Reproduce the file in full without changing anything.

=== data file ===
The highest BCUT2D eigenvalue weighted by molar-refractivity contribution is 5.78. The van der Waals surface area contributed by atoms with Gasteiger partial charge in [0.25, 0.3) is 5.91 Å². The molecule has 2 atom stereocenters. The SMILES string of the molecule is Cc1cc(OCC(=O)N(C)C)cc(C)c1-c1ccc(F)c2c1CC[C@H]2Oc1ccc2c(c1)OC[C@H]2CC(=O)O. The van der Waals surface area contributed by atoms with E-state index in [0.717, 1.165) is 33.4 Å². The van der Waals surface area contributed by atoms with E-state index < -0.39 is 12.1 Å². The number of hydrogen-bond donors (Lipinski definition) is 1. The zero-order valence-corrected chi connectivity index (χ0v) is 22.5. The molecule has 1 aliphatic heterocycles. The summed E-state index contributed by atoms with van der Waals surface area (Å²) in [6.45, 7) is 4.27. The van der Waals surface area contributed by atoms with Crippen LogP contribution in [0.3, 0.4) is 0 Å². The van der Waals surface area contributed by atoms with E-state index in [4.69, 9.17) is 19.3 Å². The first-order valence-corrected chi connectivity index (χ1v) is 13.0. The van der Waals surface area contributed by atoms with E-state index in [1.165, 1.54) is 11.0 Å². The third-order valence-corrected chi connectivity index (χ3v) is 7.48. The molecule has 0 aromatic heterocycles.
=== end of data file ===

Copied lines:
The highest BCUT2D eigenvalue weighted by molar-refractivity contribution is 5.78. The van der Waals surface area contributed by atoms with Gasteiger partial charge in [0.25, 0.3) is 5.91 Å². The molecule has 2 atom stereocenters. The SMILES string of the molecule is Cc1cc(OCC(=O)N(C)C)cc(C)c1-c1ccc(F)c2c1CC[C@H]2Oc1ccc2c(c1)OC[C@H]2CC(=O)O. The van der Waals surface area contributed by atoms with E-state index in [0.717, 1.165) is 33.4 Å². The van der Waals surface area contributed by atoms with E-state index < -0.39 is 12.1 Å². The number of hydrogen-bond donors (Lipinski definition) is 1. The zero-order valence-corrected chi connectivity index (χ0v) is 22.5. The molecule has 1 aliphatic heterocycles. The summed E-state index contributed by atoms with van der Waals surface area (Å²) in [6.45, 7) is 4.27. The van der Waals surface area contributed by atoms with Crippen LogP contribution in [0.3, 0.4) is 0 Å². The van der Waals surface area contributed by atoms with E-state index in [4.69, 9.17) is 19.3 Å². The first-order valence-corrected chi connectivity index (χ1v) is 13.0. The van der Waals surface area contributed by atoms with E-state index in [1.165, 1.54) is 11.0 Å². The third-order valence-corrected chi connectivity index (χ3v) is 7.48. The molecule has 0 aromatic heterocycles.